SIMPLIFYING CIRCULARITY
With the majority of people quickly coming to the realization that the earth’s resources are finite, circularity is at the top of all major brands’ agendas.

6. SIMPLIFY THE PROCESS
In an expert session webinar, Niall Dunne of Polymateria reinforced the importance of simplicity within circularity. He claims that in order for the circular economy to spin, things need to get a lot simpler. Using Norway as an example, Niall explains that the country only uses one or two PET plastic resin grades, therefore limiting confusion during the recycling process. The whole Norwegian value chain, including major retail brands, then lined up behind this decision.

7. BUILD A COLLABORATIVE CIRCULAR NETWORK.
Businesses cannot become circular alone; involving external players in your supply chain in the process is essential. Håkan Nordkvist revealed that IKEA’s approach to this involved partnering with social entrepreneurs and other types of social businesses as well as creating new opportunities for people who cannot access the labour market easily, therefore opening up the value chain. For example, they team up with partners and companies to install solar panels locally across all locations.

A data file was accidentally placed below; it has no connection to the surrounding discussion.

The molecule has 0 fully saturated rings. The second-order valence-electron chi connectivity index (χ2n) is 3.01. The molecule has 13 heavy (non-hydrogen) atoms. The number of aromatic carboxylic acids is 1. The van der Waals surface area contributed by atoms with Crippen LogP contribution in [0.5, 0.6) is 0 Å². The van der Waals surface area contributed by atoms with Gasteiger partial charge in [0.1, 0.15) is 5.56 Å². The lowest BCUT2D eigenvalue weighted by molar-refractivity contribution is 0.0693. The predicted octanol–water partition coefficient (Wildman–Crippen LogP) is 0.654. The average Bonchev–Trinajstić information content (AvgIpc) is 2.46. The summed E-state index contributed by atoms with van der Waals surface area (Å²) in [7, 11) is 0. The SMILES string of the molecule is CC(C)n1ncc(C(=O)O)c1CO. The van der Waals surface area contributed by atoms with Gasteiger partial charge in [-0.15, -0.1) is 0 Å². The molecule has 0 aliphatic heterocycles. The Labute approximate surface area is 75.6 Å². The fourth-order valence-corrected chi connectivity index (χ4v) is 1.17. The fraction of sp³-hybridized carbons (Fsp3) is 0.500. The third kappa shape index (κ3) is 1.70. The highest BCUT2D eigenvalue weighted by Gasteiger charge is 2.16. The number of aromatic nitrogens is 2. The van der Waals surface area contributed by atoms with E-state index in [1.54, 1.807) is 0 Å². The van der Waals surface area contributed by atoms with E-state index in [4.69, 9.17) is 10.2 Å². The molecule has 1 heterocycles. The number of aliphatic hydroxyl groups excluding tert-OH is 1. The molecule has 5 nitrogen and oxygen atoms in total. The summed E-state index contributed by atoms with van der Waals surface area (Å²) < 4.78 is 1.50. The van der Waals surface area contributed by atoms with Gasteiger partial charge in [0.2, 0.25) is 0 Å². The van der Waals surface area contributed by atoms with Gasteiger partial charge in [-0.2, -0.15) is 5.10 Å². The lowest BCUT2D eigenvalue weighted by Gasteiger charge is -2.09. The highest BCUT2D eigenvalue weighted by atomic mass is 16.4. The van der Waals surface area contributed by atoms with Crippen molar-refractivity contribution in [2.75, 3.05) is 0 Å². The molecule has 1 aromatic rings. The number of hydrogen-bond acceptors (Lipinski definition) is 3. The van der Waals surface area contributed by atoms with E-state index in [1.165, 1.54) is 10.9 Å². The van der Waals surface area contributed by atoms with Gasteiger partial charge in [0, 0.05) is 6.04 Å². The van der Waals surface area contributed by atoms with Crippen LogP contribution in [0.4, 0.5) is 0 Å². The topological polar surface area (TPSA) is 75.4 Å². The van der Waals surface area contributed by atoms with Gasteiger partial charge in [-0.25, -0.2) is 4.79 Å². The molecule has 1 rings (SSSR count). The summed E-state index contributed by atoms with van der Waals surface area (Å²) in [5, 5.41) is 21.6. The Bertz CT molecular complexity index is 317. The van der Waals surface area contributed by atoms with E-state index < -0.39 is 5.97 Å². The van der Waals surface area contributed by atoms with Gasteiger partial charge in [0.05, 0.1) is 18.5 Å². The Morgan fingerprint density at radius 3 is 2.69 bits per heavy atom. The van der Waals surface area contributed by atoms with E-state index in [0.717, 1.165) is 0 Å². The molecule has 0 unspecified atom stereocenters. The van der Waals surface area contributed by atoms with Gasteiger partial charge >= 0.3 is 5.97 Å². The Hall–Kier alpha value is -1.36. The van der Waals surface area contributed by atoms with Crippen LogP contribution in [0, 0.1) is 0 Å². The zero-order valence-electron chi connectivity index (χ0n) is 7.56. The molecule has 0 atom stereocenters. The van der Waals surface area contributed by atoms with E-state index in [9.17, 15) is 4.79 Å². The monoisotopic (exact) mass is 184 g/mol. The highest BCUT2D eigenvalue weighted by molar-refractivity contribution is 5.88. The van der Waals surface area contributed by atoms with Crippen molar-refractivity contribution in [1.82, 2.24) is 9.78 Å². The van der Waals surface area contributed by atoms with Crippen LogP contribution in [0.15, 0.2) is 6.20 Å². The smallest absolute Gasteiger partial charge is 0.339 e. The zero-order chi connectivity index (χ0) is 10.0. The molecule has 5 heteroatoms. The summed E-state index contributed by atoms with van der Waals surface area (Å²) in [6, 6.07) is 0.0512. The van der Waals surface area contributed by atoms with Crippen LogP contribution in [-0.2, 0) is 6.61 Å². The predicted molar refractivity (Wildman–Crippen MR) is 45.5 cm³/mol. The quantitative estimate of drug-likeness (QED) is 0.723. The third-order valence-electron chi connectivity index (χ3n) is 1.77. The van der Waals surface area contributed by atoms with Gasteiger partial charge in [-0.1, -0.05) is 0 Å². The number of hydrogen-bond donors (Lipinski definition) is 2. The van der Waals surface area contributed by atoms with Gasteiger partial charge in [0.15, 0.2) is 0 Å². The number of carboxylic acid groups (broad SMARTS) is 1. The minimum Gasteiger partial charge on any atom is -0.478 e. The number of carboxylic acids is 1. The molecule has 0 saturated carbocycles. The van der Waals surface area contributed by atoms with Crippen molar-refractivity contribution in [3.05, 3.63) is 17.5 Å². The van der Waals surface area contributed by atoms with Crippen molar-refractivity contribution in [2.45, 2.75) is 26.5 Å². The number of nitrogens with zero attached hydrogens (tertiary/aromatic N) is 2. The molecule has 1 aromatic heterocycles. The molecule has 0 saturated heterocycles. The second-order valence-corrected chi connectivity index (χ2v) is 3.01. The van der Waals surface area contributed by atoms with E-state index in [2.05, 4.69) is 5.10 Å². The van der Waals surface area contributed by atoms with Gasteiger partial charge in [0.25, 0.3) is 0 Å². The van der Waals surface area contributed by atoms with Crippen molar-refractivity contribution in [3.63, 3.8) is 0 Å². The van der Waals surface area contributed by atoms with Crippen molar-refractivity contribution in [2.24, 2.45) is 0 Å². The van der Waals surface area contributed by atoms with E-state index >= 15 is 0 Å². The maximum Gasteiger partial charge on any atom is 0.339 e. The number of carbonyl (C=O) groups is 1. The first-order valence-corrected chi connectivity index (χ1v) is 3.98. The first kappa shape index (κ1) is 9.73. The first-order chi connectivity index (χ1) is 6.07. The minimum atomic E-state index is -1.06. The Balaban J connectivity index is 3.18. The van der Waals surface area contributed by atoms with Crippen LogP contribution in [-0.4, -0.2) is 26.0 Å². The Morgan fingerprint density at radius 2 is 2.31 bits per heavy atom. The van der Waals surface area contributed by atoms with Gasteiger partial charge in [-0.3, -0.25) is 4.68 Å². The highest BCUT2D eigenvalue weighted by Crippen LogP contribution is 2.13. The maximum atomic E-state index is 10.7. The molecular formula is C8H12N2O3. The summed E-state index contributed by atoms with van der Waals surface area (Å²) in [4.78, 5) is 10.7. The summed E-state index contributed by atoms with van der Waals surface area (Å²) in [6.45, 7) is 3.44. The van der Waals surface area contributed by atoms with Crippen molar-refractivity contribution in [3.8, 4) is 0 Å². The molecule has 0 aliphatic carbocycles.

INNOVATIONS WITHIN THE SUPPLY CHAIN
With the influx of new technologies, the shift in customer needs and changing formats of retail, brands are looking at increasing efficiency, achieving effectiveness at scale, reducing operating costs and avoiding waste.

8. RETHINK YOUR CURRENT INFRASTRUCTURE
When it comes to innovating the supply chain, working with your cur- rent resources can often yield impressive results. Our City of Goods challenge with BVG, Berlin’s public transportation authority, tackled this topic to better optimize transportation and package distribution for logistical purposes. Additionally, numerous startups have also looked into this by turning commuters into a means of last-mile delivery.

9. USE BIG DATA TO REDUCE WASTE
In an interview, Oliver Lange, Head of H&M Lab Germany, spoke about how, due to a paradigm shift from push to pull, the retail industry is becoming more on-demand than ever before. Using data to extract intelligent, tangible insights from customers has the power to reduce overproduction and cut back on waste.

10. LOCALIZE PRODUCTION WITH 3D TECHNOLOGY
This relatively new technology enables the design, production and distribution of goods on a local level and has the potential to boost local business and employment. By removing the need for international shipping and waste of excess resources, 3D technology will enable more effective and distributed supply chains and promote sustainability.

This is part of our Purposeful Retail publication titled The DOer’s Guide to Purposeful Retail. If you would like a copy of the full publication, call by our office in Berlin or please get in touch.

BRAD RICHARDS

BRAD RICHARDS

Originally from Toronto, Canada, Brad studied Economics and Marketing at the University of Guelph. After graduating with honours in 2011, he moved to Portugal and began his career in mobile product management. Three years later he was living in Berlin, overseeing the mobile department of Polaroid Originals and then MAGIX’s mobile music platform.